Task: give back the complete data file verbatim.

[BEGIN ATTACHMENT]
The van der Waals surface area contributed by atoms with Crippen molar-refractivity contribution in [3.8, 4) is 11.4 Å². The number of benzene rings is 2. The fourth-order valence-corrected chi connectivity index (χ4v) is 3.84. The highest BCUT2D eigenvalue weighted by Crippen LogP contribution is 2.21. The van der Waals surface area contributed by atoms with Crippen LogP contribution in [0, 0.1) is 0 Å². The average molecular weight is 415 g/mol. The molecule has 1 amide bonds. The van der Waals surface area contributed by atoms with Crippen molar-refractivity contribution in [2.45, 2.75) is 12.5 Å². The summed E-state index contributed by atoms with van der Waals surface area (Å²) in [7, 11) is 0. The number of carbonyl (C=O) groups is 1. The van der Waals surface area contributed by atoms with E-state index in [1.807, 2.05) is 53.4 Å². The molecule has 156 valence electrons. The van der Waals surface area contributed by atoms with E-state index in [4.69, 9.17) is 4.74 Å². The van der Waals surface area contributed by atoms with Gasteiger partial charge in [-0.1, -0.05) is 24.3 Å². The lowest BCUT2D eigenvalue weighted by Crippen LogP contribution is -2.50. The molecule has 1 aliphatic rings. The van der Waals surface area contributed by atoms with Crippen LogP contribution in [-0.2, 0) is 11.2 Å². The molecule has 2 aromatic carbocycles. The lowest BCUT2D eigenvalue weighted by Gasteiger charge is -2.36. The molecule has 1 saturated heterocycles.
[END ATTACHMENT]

The van der Waals surface area contributed by atoms with Crippen molar-refractivity contribution in [3.8, 4) is 11.4 Å². The number of benzene rings is 2. The fourth-order valence-corrected chi connectivity index (χ4v) is 3.84. The highest BCUT2D eigenvalue weighted by Crippen LogP contribution is 2.21. The van der Waals surface area contributed by atoms with Crippen LogP contribution in [0, 0.1) is 0 Å². The average molecular weight is 415 g/mol. The molecule has 1 amide bonds. The van der Waals surface area contributed by atoms with Crippen molar-refractivity contribution in [2.45, 2.75) is 12.5 Å². The summed E-state index contributed by atoms with van der Waals surface area (Å²) in [7, 11) is 0. The number of carbonyl (C=O) groups is 1. The van der Waals surface area contributed by atoms with E-state index in [1.807, 2.05) is 53.4 Å². The molecule has 156 valence electrons. The van der Waals surface area contributed by atoms with E-state index in [4.69, 9.17) is 4.74 Å². The van der Waals surface area contributed by atoms with Gasteiger partial charge in [-0.1, -0.05) is 24.3 Å². The lowest BCUT2D eigenvalue weighted by Crippen LogP contribution is -2.50. The molecule has 1 aliphatic rings. The van der Waals surface area contributed by atoms with Crippen LogP contribution in [-0.2, 0) is 11.2 Å². The molecule has 2 aromatic carbocycles. The lowest BCUT2D eigenvalue weighted by Gasteiger charge is -2.36. The molecule has 1 saturated heterocycles.